For instance, Range Resources is planning on directing roughly 80% of its $1.3 billion capital budget toward drilling operations in the Marcellus. This is mainly because the company is aptly positioned in the wet-gas window of the play, which allows it to realize higher profit margins for its natural gas liquids production.
Meanwhile, EXCO Resources has slashed its rig count from four to one and is heavily downsizing its regional headquarters. Similarly, Talisman Energy , which also currently only has one rig running in the play, has reduced its capital allocation to the Marcellus by 65% and instead diverted its focus to the oilier Eagle Ford Shale in Texas.
The divergence in these companies' fortunes is a sobering reminder that it's not just the size of the acreage that matters. What matters more is where those acres are located, the economics and productive potential of the underlying formations, and the mix of hydrocarbons they contain. The same is sure to be true for companies drilling in the Utica.
Finding that crucial sweet spot, where oil flows as freely as wine in Napa Valley, will be the big challenge for Utica producers. However, as these companies continue to derisk their acreage, one or more is bound to stumble upon a lucrative oil window. In fact, Utica drillers may be closer than ever to zeroing in on this fabled zone.
According to industry officials' comments earlier this month, a zone east of Interstate 77, which runs south from Portage County through Trumbull, Mahoning, and Columbiana counties and into Stark County, may represent the richest portion of the Utica's oil window.
According to The Cleveland Plain Dealer, the spokesman for industry group Energy in Depth said that more core samples from test wells and drilled wells are needed to better understand the region's liquids potential. As more tests are conducted and more data released, drillers should gradually be able to get a much better understanding of the Utica's oil potential.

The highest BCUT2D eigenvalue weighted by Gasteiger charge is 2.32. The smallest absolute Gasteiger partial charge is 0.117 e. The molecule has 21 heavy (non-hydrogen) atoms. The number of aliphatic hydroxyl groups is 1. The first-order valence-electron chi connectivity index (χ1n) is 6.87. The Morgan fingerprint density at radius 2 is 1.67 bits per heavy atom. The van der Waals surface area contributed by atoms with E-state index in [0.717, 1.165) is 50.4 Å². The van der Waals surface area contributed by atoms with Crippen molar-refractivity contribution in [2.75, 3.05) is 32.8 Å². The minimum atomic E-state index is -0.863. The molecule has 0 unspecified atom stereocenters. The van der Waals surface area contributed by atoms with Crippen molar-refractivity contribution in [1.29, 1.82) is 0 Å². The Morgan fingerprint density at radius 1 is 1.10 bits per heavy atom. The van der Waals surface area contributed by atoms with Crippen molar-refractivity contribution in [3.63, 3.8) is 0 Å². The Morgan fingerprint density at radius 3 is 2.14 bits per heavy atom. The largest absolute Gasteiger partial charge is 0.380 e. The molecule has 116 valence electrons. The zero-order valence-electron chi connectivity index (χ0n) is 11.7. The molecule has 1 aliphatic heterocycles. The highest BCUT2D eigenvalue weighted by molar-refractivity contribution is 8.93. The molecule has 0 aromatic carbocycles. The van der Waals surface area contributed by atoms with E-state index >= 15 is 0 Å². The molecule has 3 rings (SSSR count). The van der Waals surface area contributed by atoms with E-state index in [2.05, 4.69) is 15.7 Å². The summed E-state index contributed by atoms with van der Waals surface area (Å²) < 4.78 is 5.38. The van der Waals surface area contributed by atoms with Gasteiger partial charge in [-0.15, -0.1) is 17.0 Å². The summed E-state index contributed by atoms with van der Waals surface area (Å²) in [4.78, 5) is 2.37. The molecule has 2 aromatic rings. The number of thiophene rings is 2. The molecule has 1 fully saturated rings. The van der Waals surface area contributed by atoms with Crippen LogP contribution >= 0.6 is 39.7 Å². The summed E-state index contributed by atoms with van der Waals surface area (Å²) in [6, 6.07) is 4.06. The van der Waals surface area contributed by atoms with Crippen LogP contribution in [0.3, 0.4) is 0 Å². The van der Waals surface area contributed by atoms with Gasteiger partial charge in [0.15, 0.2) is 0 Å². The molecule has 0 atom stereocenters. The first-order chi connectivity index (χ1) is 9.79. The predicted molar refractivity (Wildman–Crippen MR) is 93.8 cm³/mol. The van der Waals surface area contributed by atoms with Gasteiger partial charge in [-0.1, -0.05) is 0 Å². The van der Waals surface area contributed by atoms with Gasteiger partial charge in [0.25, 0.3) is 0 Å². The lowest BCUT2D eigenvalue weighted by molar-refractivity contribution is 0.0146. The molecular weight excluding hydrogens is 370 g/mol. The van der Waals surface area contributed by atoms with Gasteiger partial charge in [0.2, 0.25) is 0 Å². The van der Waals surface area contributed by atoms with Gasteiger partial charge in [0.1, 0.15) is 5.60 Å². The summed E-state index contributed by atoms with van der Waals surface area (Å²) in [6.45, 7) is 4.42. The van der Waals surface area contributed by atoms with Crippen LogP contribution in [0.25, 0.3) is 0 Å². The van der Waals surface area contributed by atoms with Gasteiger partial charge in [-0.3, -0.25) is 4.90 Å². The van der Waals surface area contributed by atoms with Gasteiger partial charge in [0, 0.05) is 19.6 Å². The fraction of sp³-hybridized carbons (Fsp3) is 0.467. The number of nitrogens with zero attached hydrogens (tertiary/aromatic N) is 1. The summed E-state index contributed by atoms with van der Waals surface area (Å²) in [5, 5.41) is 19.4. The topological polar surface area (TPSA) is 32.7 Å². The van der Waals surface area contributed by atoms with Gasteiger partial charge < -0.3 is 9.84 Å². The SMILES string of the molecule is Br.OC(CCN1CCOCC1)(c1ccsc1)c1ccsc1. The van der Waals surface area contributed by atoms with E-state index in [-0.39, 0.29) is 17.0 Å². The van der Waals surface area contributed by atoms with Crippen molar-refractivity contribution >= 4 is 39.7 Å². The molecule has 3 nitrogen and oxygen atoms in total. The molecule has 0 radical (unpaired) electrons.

In addition, new production data set to be released next month by Ohio's Department of Natural Resources should provide a much better understanding of different zones' resource potentials, as well as offer a glimpse into which Utica drillers have secured the best acreage. Investors interested in the data can check it out on the DNR website.
Chesapeake may have scaled back its expectations about the Utica's oil potential. But it still has several core holdings to help it transition away from natural gas production and toward oil. Will the company manage to meet its oil production target and boost cash flow? Or will it languish under the weight of a heavy debt load? To answer that question and to learn more about Chesapeake and its enormous potential, you're invited to check out The Motley Fool's brand-new premium report on the company. Simply click here now to access your copy, and as an added bonus, you'll receive a full year of key updates and expert guidance as news continues to develop.
Editor's note: In a previous version of this article, Energy in Depth's Shawn Bennett was misquoted. Energy in Depth does not drill nor evaluate core samples as previously implied. The Motley Fool regrets this error.
The article Is This Shale Oil and Gas Play Overhyped? originally appeared on Fool.com.Fool contributor Arjun Sreekumar has no position in any stocks mentioned. The Motley Fool recommends Range Resources. The Motley Fool owns shares of Devon Energy and has the following options: Long Jan 2014 $20 Calls on Chesapeake Energy, Long Jan 2014 $30 Calls on Chesapeake Energy, and Short Jan 2014 $15 Puts on Chesapeake Energy. Try any of our Foolish newsletter services free for 30 days. We Fools may not all hold the same opinions, but we all believe that considering a diverse range of insights makes us better investors. The Motley Fool has a disclosure policy.